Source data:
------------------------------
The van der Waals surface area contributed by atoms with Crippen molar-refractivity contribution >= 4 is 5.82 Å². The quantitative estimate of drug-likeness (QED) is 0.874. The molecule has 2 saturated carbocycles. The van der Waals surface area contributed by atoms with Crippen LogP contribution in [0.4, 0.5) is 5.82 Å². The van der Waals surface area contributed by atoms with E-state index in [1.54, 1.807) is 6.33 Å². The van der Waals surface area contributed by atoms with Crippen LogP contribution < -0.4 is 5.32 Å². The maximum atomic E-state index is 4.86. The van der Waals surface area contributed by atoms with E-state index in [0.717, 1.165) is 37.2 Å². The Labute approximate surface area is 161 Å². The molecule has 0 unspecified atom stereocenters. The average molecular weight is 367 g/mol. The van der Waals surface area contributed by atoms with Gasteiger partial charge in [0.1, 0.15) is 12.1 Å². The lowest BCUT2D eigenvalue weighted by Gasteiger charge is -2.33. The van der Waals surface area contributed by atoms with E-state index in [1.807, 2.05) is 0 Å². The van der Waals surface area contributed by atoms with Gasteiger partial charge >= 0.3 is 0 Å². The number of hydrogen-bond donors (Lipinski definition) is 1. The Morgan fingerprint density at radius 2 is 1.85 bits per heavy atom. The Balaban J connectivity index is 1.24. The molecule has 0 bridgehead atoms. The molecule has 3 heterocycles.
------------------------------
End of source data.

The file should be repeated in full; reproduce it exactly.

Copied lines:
The van der Waals surface area contributed by atoms with Crippen molar-refractivity contribution >= 4 is 5.82 Å². The quantitative estimate of drug-likeness (QED) is 0.874. The molecule has 2 saturated carbocycles. The van der Waals surface area contributed by atoms with Crippen LogP contribution in [0.4, 0.5) is 5.82 Å². The van der Waals surface area contributed by atoms with E-state index in [1.54, 1.807) is 6.33 Å². The van der Waals surface area contributed by atoms with Crippen LogP contribution < -0.4 is 5.32 Å². The maximum atomic E-state index is 4.86. The van der Waals surface area contributed by atoms with E-state index in [0.717, 1.165) is 37.2 Å². The Labute approximate surface area is 161 Å². The molecule has 0 unspecified atom stereocenters. The average molecular weight is 367 g/mol. The van der Waals surface area contributed by atoms with Gasteiger partial charge in [0.1, 0.15) is 12.1 Å². The lowest BCUT2D eigenvalue weighted by Gasteiger charge is -2.33. The van der Waals surface area contributed by atoms with E-state index in [1.807, 2.05) is 0 Å². The van der Waals surface area contributed by atoms with Gasteiger partial charge >= 0.3 is 0 Å². The number of hydrogen-bond donors (Lipinski definition) is 1. The Morgan fingerprint density at radius 2 is 1.85 bits per heavy atom. The Balaban J connectivity index is 1.24. The molecule has 0 bridgehead atoms. The molecule has 3 heterocycles.